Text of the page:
If you have trouble making your education loan payments, contact immediately the organization that services your loan. You might qualify for a deferment, forbearance, or another form of payment relief. It's important to take action before you are charged late fees. For Federal Perkins Loans, contact your loan servicer or the school that made you the loan. For Direct and FFEL Program Stafford Loans, contact your loan servicer. If you do not know who your servicer is, you can look it up online.

    • Deferment:

      You can receive a deferment for certain defined periods. A deferment is a temporary suspension of loan payments for specific situations such as re-enrollment in school, unemployment, or economic hardship. Click here to see a loan deferment summary chart. You don't have to pay interest on the loan during deferment if you have a subsidized Direct or FFEL, Stafford Loan or a Federal Perkins Loan. If you have an unsubsidized Direct or FFEL Stafford Loan, you're responsible for the interest during deferment. If you don't pay the interest as it accrues (accumulates), it will be capitalized (added to the loan principal), and the amount you have to pay in the future will be higher. You have to apply for a deferment to your loan servicer (the organization that handles your loan), and you must continue to make payments until you've been notified your deferment has been granted. Otherwise, you could become delinquent or go into default.

      • Military Service Deferment: 

    An active duty military deferment is available to borrowers in the Direct, FFEL, and Perkins Loan programs who are called to active duty during a war or other military operation or national emergency. This deferment is available while the borrower is serving on active duty during a war or other military operation or national emergency or performing qualifying National Guard duty during a war or other military operation or national emergency and, if the borrower was serving on or after Oct. 1, 2007, for an additional 180-day period following the demobilization date for the qualifying service.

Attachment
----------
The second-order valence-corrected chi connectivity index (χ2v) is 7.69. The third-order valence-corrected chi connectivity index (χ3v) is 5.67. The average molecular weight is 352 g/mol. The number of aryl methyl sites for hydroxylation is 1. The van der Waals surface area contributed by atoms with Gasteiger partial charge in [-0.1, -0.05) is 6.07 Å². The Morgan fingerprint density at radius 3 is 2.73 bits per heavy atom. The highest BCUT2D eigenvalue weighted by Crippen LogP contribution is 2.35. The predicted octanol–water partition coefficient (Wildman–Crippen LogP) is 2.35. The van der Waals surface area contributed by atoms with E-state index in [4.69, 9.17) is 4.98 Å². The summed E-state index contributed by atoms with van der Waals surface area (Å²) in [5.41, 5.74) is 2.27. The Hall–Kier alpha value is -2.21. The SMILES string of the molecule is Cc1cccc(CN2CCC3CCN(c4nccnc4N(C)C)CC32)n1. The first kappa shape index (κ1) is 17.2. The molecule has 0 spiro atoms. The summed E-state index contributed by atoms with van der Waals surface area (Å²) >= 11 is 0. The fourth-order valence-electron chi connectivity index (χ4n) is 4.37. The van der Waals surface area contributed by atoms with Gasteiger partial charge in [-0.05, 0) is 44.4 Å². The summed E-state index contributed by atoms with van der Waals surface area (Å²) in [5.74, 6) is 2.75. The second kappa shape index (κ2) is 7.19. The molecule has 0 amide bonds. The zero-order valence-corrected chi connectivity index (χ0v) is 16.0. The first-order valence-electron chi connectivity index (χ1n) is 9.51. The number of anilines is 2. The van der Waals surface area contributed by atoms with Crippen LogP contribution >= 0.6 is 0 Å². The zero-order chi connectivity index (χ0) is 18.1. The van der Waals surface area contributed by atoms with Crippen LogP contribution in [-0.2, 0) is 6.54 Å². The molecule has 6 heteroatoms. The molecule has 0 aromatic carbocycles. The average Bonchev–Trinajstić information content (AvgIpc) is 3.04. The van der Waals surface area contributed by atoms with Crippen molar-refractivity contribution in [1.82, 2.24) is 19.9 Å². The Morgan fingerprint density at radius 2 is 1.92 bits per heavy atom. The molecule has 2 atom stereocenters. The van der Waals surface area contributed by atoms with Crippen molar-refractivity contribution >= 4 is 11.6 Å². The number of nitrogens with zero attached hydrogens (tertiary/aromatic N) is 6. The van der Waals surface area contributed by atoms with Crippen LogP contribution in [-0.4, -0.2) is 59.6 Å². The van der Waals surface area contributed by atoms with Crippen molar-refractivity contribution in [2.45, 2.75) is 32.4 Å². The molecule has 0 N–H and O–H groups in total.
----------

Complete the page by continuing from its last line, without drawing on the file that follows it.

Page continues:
• Post-Active Duty Student Deferment:

    A Direct, FFEL, or Perkins Loan borrower who is a member of the National Guard or other reserve component of the U.S. Armed Forces (current or retired) and is called or ordered to active duty while enrolled at least half-time at an eligible school, or within six months of having been enrolled at least half-time, is eligible for a deferment during the 13 months following the conclusion of the active duty service, or until the borrower returns to enrolled student status on at least a half-time basis, whichever is earlier.


      • Economic Hardship Deferment:

    A Direct, FFEL, or Federal Perkins Loan borrower may qualify for an economic hardship deferment for a maximum of three years if the borrower is experiencing economic hardship according to federal regulations. The Summary of Loan Deferment Conditions chart here shows Stafford and Perkins Loan deferments for loans disbursed on or after July 1, 1993. For information on deferments for loans received before that date, Direct Stafford Loan, FFEL, and PLUS Loan borrowers should contact their loan servicer.


      • Forbearance: